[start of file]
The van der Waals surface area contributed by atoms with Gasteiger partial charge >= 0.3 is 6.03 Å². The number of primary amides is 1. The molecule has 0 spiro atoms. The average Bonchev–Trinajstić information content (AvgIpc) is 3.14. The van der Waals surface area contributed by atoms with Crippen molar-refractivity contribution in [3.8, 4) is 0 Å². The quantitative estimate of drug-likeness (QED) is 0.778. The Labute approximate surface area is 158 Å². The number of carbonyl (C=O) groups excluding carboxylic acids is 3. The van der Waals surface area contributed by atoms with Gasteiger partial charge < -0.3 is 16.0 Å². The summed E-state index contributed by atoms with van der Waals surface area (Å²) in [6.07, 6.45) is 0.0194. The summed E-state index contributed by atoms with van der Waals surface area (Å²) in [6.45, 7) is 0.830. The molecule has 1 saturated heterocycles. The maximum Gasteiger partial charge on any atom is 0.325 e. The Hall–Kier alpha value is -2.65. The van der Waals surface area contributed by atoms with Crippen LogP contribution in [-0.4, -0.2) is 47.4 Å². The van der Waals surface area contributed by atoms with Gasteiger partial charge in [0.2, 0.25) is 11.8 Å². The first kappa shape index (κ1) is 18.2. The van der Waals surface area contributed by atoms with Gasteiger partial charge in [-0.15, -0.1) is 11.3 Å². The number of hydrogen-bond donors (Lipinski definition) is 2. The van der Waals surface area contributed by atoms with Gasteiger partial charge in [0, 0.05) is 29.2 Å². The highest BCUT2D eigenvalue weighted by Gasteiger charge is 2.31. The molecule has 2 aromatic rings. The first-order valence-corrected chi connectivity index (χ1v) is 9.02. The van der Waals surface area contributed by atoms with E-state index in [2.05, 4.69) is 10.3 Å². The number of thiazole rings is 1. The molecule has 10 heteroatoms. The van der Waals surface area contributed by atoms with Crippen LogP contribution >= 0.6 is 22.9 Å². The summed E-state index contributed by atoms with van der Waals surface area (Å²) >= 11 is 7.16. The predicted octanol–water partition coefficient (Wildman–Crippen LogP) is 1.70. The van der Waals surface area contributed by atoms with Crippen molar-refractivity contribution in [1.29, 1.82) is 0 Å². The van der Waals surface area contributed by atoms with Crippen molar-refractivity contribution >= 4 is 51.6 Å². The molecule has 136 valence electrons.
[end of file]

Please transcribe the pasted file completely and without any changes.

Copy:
The van der Waals surface area contributed by atoms with Gasteiger partial charge >= 0.3 is 6.03 Å². The number of primary amides is 1. The molecule has 0 spiro atoms. The average Bonchev–Trinajstić information content (AvgIpc) is 3.14. The van der Waals surface area contributed by atoms with Crippen molar-refractivity contribution in [3.8, 4) is 0 Å². The quantitative estimate of drug-likeness (QED) is 0.778. The Labute approximate surface area is 158 Å². The number of carbonyl (C=O) groups excluding carboxylic acids is 3. The van der Waals surface area contributed by atoms with Gasteiger partial charge < -0.3 is 16.0 Å². The summed E-state index contributed by atoms with van der Waals surface area (Å²) in [6.07, 6.45) is 0.0194. The summed E-state index contributed by atoms with van der Waals surface area (Å²) in [6.45, 7) is 0.830. The molecule has 1 saturated heterocycles. The maximum Gasteiger partial charge on any atom is 0.325 e. The Hall–Kier alpha value is -2.65. The van der Waals surface area contributed by atoms with Crippen LogP contribution in [-0.4, -0.2) is 47.4 Å². The van der Waals surface area contributed by atoms with Gasteiger partial charge in [0.2, 0.25) is 11.8 Å². The first kappa shape index (κ1) is 18.2. The van der Waals surface area contributed by atoms with Gasteiger partial charge in [-0.15, -0.1) is 11.3 Å². The number of hydrogen-bond donors (Lipinski definition) is 2. The van der Waals surface area contributed by atoms with Gasteiger partial charge in [0, 0.05) is 29.2 Å². The highest BCUT2D eigenvalue weighted by Gasteiger charge is 2.31. The molecule has 2 aromatic rings. The first-order valence-corrected chi connectivity index (χ1v) is 9.02. The van der Waals surface area contributed by atoms with E-state index in [2.05, 4.69) is 10.3 Å². The number of thiazole rings is 1. The molecule has 10 heteroatoms. The van der Waals surface area contributed by atoms with Crippen LogP contribution >= 0.6 is 22.9 Å². The summed E-state index contributed by atoms with van der Waals surface area (Å²) >= 11 is 7.16. The predicted octanol–water partition coefficient (Wildman–Crippen LogP) is 1.70. The van der Waals surface area contributed by atoms with Crippen molar-refractivity contribution in [1.29, 1.82) is 0 Å². The van der Waals surface area contributed by atoms with Crippen molar-refractivity contribution >= 4 is 51.6 Å². The molecule has 136 valence electrons.